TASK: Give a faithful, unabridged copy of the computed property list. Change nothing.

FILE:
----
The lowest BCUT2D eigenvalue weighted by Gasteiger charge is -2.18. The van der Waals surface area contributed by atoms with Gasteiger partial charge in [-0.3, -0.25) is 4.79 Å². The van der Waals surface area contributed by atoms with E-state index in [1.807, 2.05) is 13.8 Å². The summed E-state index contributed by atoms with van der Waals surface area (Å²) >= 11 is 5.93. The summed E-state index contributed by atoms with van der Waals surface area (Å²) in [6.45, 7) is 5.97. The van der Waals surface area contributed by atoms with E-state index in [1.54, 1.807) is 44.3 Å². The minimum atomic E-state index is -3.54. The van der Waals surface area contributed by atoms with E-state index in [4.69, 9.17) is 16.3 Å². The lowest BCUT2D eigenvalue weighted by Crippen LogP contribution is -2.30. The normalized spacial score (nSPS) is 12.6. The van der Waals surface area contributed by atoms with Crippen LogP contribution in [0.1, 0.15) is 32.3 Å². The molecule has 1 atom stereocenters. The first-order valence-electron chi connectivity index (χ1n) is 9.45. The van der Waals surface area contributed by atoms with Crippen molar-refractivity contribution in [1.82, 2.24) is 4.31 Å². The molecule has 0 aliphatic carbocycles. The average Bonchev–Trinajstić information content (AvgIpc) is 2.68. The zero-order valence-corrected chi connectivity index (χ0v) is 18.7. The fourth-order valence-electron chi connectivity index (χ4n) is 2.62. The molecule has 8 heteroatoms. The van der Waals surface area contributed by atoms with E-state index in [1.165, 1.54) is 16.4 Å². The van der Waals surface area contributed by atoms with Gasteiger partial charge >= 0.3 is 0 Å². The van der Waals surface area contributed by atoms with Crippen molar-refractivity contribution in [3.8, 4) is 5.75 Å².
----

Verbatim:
The lowest BCUT2D eigenvalue weighted by Gasteiger charge is -2.18. The van der Waals surface area contributed by atoms with Gasteiger partial charge in [-0.3, -0.25) is 4.79 Å². The van der Waals surface area contributed by atoms with E-state index in [1.807, 2.05) is 13.8 Å². The summed E-state index contributed by atoms with van der Waals surface area (Å²) >= 11 is 5.93. The summed E-state index contributed by atoms with van der Waals surface area (Å²) in [6.45, 7) is 5.97. The van der Waals surface area contributed by atoms with E-state index in [1.54, 1.807) is 44.3 Å². The minimum atomic E-state index is -3.54. The van der Waals surface area contributed by atoms with E-state index in [4.69, 9.17) is 16.3 Å². The lowest BCUT2D eigenvalue weighted by Crippen LogP contribution is -2.30. The normalized spacial score (nSPS) is 12.6. The van der Waals surface area contributed by atoms with Crippen LogP contribution in [0.1, 0.15) is 32.3 Å². The molecule has 1 atom stereocenters. The first-order valence-electron chi connectivity index (χ1n) is 9.45. The van der Waals surface area contributed by atoms with Crippen molar-refractivity contribution in [1.82, 2.24) is 4.31 Å². The molecule has 0 aliphatic carbocycles. The average Bonchev–Trinajstić information content (AvgIpc) is 2.68. The zero-order valence-corrected chi connectivity index (χ0v) is 18.7. The fourth-order valence-electron chi connectivity index (χ4n) is 2.62. The molecule has 8 heteroatoms. The van der Waals surface area contributed by atoms with E-state index in [1.165, 1.54) is 16.4 Å². The van der Waals surface area contributed by atoms with Gasteiger partial charge >= 0.3 is 0 Å². The van der Waals surface area contributed by atoms with Crippen molar-refractivity contribution in [3.8, 4) is 5.75 Å².